A Decade of Innovation: CAR-T Successes and Latest Developments

A Decade of Innovation: CAR-T Successes and Latest Developments

Debbie King
Debbie King, Scientific Writer

After a decade of innovation, chimeric antigen receptor (CAR)-T cell therapy remains at the forefront of the cell and gene therapy space, continuing to forge new ground to treat previously intractable cancers and diseases (Figure 1). Since 2017, six CAR-T cell therapies have been approved by the Food and Drug Administration (FDA) and all are approved for the treatment of blood cancers– lymphomas, leukemias, and myelomas. Although movement into solid tumors and non-oncological indications is gaining ground, blood cancers still undoubtedly dominate the CAR-T space, and we are likely to see continued growth and more approvals in the coming years1.

Figure 1. Typical CAR-T workflow.

Many of the trailblazing CAR-T-cell therapy researchers believe the next decade could yield even better results than we have already seen. Still, they acknowledge several challenges that must be overcome in order to build on the modality’s momentum and success. The scope to further optimize CAR-T cell design to improve persistence, and increase control of activity and toxicity, are bringing us closer to next-generation CAR-T cell therapies against non-oncological and solid tumor indications that will be safer and more effective2. The development of scalable, allogeneic, “off-the-shelf” CAR-T cell products will reduce the cost burden and increase patient access to these life-saving therapies. In addition, challenges related to commercial production of CAR-T cell therapies within the regulatory requirements must be addressed to streamline the transition from research to manufacturing.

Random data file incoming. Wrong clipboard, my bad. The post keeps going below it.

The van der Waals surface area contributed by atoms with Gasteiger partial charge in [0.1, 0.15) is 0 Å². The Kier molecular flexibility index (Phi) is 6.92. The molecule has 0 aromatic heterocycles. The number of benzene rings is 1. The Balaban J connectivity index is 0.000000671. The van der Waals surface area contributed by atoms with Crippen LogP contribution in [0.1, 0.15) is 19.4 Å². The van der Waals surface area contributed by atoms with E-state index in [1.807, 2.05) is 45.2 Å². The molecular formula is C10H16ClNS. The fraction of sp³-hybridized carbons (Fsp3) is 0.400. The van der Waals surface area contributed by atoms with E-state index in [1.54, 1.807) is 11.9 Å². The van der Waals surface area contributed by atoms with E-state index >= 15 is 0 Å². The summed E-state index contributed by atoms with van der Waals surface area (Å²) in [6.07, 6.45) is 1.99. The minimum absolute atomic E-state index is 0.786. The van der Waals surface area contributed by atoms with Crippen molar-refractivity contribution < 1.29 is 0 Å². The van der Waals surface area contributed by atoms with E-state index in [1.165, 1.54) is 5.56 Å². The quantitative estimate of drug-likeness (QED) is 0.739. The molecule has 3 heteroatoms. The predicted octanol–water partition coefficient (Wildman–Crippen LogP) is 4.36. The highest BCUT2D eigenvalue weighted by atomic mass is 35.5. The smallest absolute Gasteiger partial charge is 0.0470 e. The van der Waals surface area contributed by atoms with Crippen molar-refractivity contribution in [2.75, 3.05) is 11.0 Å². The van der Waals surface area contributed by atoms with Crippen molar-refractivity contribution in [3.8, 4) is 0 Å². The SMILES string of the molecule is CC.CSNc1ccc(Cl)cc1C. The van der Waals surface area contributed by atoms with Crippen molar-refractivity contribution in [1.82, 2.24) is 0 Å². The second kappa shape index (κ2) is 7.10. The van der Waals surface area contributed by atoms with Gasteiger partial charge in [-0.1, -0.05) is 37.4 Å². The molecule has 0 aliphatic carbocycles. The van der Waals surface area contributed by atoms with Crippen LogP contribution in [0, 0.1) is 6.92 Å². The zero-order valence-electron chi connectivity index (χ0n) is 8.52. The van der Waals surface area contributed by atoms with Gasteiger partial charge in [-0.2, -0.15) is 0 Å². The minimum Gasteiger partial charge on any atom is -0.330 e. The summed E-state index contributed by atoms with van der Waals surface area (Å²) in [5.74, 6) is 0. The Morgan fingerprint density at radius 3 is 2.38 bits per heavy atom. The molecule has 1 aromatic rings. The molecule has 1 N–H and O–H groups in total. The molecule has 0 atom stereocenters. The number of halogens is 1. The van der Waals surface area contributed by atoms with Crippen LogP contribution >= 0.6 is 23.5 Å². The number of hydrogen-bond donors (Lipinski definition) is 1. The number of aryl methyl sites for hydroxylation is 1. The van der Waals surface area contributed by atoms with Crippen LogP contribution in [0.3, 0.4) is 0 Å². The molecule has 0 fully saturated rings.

CAR-T Successes

CAR-T cell therapies are now widely available in the United States and have become a part of modern medicine as a standard treatment for patients with relapsed and refractory (r/r) blood cancers. Questions surrounding the long-term persistence and curative potential of infused cells were recently answered. The lab of Carl June (University of Pennsylvania), which pioneered CAR-T cell therapy, found the treatment to be durable after ten years. In the original 2010 trial (NCT01029366), both patients with chronic lymphocytic leukemia (CLL) infused with CD19-specific CAR-T (CTL019) cells achieved complete remission. A decade later, there is no detectable trace of leukemia cells and the presence of long-persisting and active CD4+ CTL019 CAR-T cell populations has been detected in both patients3. “We can now conclude that CAR-T cells can actually cure patients with leukemia,” said Carl June, MD, during a press briefing about the data4.